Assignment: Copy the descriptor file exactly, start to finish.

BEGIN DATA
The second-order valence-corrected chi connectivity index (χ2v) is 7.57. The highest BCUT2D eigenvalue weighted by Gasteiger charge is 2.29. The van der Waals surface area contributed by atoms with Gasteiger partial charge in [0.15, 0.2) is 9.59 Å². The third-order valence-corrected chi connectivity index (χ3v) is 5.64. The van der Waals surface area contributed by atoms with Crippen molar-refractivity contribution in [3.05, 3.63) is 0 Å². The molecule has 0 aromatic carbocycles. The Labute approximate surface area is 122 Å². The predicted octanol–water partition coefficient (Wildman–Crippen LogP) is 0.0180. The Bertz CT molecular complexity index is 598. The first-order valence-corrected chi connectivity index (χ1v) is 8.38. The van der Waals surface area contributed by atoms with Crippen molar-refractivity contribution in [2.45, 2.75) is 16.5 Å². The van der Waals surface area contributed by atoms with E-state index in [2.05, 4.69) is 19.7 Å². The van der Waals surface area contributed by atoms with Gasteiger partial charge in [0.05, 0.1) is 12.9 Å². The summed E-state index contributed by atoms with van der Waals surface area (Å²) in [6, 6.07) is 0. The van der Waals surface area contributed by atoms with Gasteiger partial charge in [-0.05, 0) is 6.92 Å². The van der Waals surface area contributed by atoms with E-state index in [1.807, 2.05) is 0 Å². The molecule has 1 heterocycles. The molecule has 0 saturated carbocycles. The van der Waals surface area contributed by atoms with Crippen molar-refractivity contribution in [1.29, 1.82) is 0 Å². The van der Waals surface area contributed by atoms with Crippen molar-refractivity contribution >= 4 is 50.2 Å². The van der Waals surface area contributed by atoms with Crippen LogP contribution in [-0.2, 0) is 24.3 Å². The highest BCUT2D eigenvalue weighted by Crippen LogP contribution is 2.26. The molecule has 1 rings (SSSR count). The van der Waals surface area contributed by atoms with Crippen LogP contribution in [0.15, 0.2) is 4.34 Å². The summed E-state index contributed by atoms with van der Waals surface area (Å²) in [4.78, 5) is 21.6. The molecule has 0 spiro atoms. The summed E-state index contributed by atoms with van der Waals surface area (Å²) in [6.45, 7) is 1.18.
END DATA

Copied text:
The second-order valence-corrected chi connectivity index (χ2v) is 7.57. The highest BCUT2D eigenvalue weighted by Gasteiger charge is 2.29. The van der Waals surface area contributed by atoms with Gasteiger partial charge in [0.15, 0.2) is 9.59 Å². The third-order valence-corrected chi connectivity index (χ3v) is 5.64. The van der Waals surface area contributed by atoms with Crippen molar-refractivity contribution in [3.05, 3.63) is 0 Å². The molecule has 0 aromatic carbocycles. The Labute approximate surface area is 122 Å². The predicted octanol–water partition coefficient (Wildman–Crippen LogP) is 0.0180. The Bertz CT molecular complexity index is 598. The first-order valence-corrected chi connectivity index (χ1v) is 8.38. The van der Waals surface area contributed by atoms with Crippen molar-refractivity contribution in [2.45, 2.75) is 16.5 Å². The van der Waals surface area contributed by atoms with E-state index in [2.05, 4.69) is 19.7 Å². The van der Waals surface area contributed by atoms with Gasteiger partial charge in [0.05, 0.1) is 12.9 Å². The summed E-state index contributed by atoms with van der Waals surface area (Å²) in [6, 6.07) is 0. The van der Waals surface area contributed by atoms with Gasteiger partial charge in [-0.05, 0) is 6.92 Å². The van der Waals surface area contributed by atoms with E-state index in [1.807, 2.05) is 0 Å². The molecule has 1 heterocycles. The molecule has 0 saturated carbocycles. The van der Waals surface area contributed by atoms with Crippen molar-refractivity contribution in [1.29, 1.82) is 0 Å². The van der Waals surface area contributed by atoms with Crippen molar-refractivity contribution >= 4 is 50.2 Å². The van der Waals surface area contributed by atoms with Crippen LogP contribution in [-0.2, 0) is 24.3 Å². The highest BCUT2D eigenvalue weighted by Crippen LogP contribution is 2.26. The molecule has 1 rings (SSSR count). The van der Waals surface area contributed by atoms with Crippen LogP contribution in [0.15, 0.2) is 4.34 Å². The summed E-state index contributed by atoms with van der Waals surface area (Å²) in [4.78, 5) is 21.6. The molecule has 0 spiro atoms. The summed E-state index contributed by atoms with van der Waals surface area (Å²) in [6.45, 7) is 1.18.